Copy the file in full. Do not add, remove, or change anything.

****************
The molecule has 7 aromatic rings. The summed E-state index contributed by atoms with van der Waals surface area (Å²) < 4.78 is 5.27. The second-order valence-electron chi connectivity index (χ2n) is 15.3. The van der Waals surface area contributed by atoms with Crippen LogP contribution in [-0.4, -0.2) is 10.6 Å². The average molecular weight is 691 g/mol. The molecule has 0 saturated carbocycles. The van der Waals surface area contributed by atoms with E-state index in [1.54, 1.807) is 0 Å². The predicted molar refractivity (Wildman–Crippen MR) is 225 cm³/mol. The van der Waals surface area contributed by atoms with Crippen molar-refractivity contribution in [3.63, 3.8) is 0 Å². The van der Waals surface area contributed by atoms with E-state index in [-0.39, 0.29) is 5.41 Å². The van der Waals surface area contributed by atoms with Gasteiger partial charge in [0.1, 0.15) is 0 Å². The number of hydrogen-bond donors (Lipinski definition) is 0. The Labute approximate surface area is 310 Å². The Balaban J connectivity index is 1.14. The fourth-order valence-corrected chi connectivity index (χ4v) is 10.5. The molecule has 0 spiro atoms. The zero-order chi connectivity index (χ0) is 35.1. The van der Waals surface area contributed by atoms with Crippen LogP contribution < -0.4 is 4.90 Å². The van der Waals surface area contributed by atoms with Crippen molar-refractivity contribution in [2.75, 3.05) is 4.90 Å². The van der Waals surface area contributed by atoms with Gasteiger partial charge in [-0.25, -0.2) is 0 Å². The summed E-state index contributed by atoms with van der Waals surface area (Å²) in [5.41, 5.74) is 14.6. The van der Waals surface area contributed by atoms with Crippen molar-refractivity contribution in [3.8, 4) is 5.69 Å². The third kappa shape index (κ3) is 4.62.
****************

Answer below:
The molecule has 7 aromatic rings. The summed E-state index contributed by atoms with van der Waals surface area (Å²) < 4.78 is 5.27. The second-order valence-electron chi connectivity index (χ2n) is 15.3. The van der Waals surface area contributed by atoms with Crippen LogP contribution in [-0.4, -0.2) is 10.6 Å². The average molecular weight is 691 g/mol. The molecule has 0 saturated carbocycles. The van der Waals surface area contributed by atoms with E-state index in [1.54, 1.807) is 0 Å². The predicted molar refractivity (Wildman–Crippen MR) is 225 cm³/mol. The van der Waals surface area contributed by atoms with Crippen molar-refractivity contribution in [3.63, 3.8) is 0 Å². The van der Waals surface area contributed by atoms with E-state index in [-0.39, 0.29) is 5.41 Å². The van der Waals surface area contributed by atoms with Gasteiger partial charge in [0.1, 0.15) is 0 Å². The number of hydrogen-bond donors (Lipinski definition) is 0. The Labute approximate surface area is 310 Å². The Balaban J connectivity index is 1.14. The fourth-order valence-corrected chi connectivity index (χ4v) is 10.5. The molecule has 0 spiro atoms. The zero-order chi connectivity index (χ0) is 35.1. The van der Waals surface area contributed by atoms with Crippen LogP contribution < -0.4 is 4.90 Å². The van der Waals surface area contributed by atoms with Crippen molar-refractivity contribution in [2.75, 3.05) is 4.90 Å². The van der Waals surface area contributed by atoms with Gasteiger partial charge in [-0.25, -0.2) is 0 Å². The summed E-state index contributed by atoms with van der Waals surface area (Å²) in [5.41, 5.74) is 14.6. The van der Waals surface area contributed by atoms with Crippen molar-refractivity contribution in [3.8, 4) is 5.69 Å². The third kappa shape index (κ3) is 4.62.